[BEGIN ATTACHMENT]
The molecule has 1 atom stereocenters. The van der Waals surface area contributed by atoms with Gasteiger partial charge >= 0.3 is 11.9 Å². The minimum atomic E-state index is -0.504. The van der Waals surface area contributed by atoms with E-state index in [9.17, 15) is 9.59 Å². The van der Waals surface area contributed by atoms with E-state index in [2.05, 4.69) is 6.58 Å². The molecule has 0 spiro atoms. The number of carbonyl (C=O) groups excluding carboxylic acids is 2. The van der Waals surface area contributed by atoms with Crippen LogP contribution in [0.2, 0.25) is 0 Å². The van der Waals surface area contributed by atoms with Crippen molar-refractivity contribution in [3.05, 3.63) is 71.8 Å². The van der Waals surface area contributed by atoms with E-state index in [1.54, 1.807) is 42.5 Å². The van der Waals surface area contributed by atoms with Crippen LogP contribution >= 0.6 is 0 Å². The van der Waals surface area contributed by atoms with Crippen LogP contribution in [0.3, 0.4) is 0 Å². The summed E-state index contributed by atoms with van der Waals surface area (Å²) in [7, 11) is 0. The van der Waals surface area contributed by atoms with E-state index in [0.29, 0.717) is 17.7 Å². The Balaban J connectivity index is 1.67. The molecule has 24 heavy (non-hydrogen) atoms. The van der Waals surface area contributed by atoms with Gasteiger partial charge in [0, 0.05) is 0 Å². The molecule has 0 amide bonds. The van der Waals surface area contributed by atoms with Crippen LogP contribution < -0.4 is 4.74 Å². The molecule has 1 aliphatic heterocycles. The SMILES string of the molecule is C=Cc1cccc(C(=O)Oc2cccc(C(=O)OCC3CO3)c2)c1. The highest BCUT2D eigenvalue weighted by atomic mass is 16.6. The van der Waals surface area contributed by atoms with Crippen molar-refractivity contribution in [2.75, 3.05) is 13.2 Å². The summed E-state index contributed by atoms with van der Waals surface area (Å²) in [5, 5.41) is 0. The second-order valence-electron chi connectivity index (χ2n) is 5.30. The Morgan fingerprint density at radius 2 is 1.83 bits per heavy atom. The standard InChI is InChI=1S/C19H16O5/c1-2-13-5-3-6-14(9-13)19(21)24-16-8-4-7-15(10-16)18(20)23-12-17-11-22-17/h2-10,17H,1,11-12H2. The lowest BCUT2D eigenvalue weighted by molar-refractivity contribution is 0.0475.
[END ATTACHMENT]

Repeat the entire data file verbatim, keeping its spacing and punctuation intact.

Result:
The molecule has 1 atom stereocenters. The van der Waals surface area contributed by atoms with Gasteiger partial charge >= 0.3 is 11.9 Å². The minimum atomic E-state index is -0.504. The van der Waals surface area contributed by atoms with E-state index in [9.17, 15) is 9.59 Å². The van der Waals surface area contributed by atoms with E-state index in [2.05, 4.69) is 6.58 Å². The molecule has 0 spiro atoms. The number of carbonyl (C=O) groups excluding carboxylic acids is 2. The van der Waals surface area contributed by atoms with Crippen LogP contribution in [0.2, 0.25) is 0 Å². The van der Waals surface area contributed by atoms with Crippen molar-refractivity contribution in [3.05, 3.63) is 71.8 Å². The van der Waals surface area contributed by atoms with E-state index in [1.54, 1.807) is 42.5 Å². The van der Waals surface area contributed by atoms with Crippen LogP contribution >= 0.6 is 0 Å². The van der Waals surface area contributed by atoms with Crippen LogP contribution in [0.3, 0.4) is 0 Å². The summed E-state index contributed by atoms with van der Waals surface area (Å²) in [7, 11) is 0. The van der Waals surface area contributed by atoms with E-state index in [0.29, 0.717) is 17.7 Å². The Balaban J connectivity index is 1.67. The molecule has 24 heavy (non-hydrogen) atoms. The van der Waals surface area contributed by atoms with Gasteiger partial charge in [0, 0.05) is 0 Å². The molecule has 0 amide bonds. The van der Waals surface area contributed by atoms with Crippen LogP contribution < -0.4 is 4.74 Å². The molecule has 1 aliphatic heterocycles. The SMILES string of the molecule is C=Cc1cccc(C(=O)Oc2cccc(C(=O)OCC3CO3)c2)c1. The highest BCUT2D eigenvalue weighted by atomic mass is 16.6. The van der Waals surface area contributed by atoms with Crippen molar-refractivity contribution in [2.75, 3.05) is 13.2 Å². The summed E-state index contributed by atoms with van der Waals surface area (Å²) in [5, 5.41) is 0. The second-order valence-electron chi connectivity index (χ2n) is 5.30. The Morgan fingerprint density at radius 2 is 1.83 bits per heavy atom. The standard InChI is InChI=1S/C19H16O5/c1-2-13-5-3-6-14(9-13)19(21)24-16-8-4-7-15(10-16)18(20)23-12-17-11-22-17/h2-10,17H,1,11-12H2. The lowest BCUT2D eigenvalue weighted by molar-refractivity contribution is 0.0475.